As the disaster that is the wake of Hurricane Katrina understandably continues to dominate the media, the Times takes a look at what the sudden dearth of local news coverage will do for the September 13 Democratic Mayoral Primaries. Candidates have historically depended on a slow Labor day news cycle in order to attract attention for one last media blitz. This year was no different until Katrina hit. Suddenly Miller, Weiner and Fields, who are all hoping for a shot to go against front-runner Ferrer in a run-off, have to take a step back to allow news coverage to go where it is clearly needed. This effectively kills their last campaigning weekend as none of the candidates will be doing heavy campaigning next weekend in honor of 9/11. The consultants that the Times spoke to seem to think this will work out in Ferrer's favor, lowering the chances of a run-off. But does anyone else find it odd that the Times not only ran an article saying that Hurricane coverage is bad for the other candidates but also, in the same issue, ran an editorial endorsing Ferrer AND ran an article pointing out that it ran an editorial endorsing Ferrer? Is that normal?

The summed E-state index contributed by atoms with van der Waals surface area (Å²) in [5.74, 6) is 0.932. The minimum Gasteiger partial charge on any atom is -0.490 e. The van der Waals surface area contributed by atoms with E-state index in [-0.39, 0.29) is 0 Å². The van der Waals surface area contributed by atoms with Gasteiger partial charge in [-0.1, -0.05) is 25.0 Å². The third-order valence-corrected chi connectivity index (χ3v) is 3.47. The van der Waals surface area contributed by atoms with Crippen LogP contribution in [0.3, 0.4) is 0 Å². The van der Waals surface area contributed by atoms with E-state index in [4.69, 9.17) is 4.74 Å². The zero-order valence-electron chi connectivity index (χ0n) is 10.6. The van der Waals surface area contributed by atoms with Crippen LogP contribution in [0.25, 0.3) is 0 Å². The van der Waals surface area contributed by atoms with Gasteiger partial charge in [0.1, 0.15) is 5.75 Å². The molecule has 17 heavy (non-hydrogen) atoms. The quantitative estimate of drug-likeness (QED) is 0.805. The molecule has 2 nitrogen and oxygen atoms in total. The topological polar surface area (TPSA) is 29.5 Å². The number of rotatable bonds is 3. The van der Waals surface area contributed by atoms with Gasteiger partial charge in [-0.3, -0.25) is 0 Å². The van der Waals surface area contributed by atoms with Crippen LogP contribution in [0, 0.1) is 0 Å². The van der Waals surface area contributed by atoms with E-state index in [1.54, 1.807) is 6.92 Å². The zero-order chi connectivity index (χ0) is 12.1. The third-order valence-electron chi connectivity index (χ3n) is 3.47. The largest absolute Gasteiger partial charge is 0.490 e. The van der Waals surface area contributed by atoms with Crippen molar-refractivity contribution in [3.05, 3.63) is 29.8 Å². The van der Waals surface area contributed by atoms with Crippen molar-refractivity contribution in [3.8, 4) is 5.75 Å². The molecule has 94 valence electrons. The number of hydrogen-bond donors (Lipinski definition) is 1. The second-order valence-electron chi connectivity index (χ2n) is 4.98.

In the meantime, if you aren't glued to the news or enjoying the stunning early September weather outside, you can read up on the September 13 elections. Here are the candidates' websites: Fernando Ferrer, C. Virginia Fields, Gifford Miller and Anthony Weiner. The NY Times and Newsday have pretty good sites for local politics: The Times' Metro Campaigns and Newsday's Race for City Hall.

Photo from the NYTimes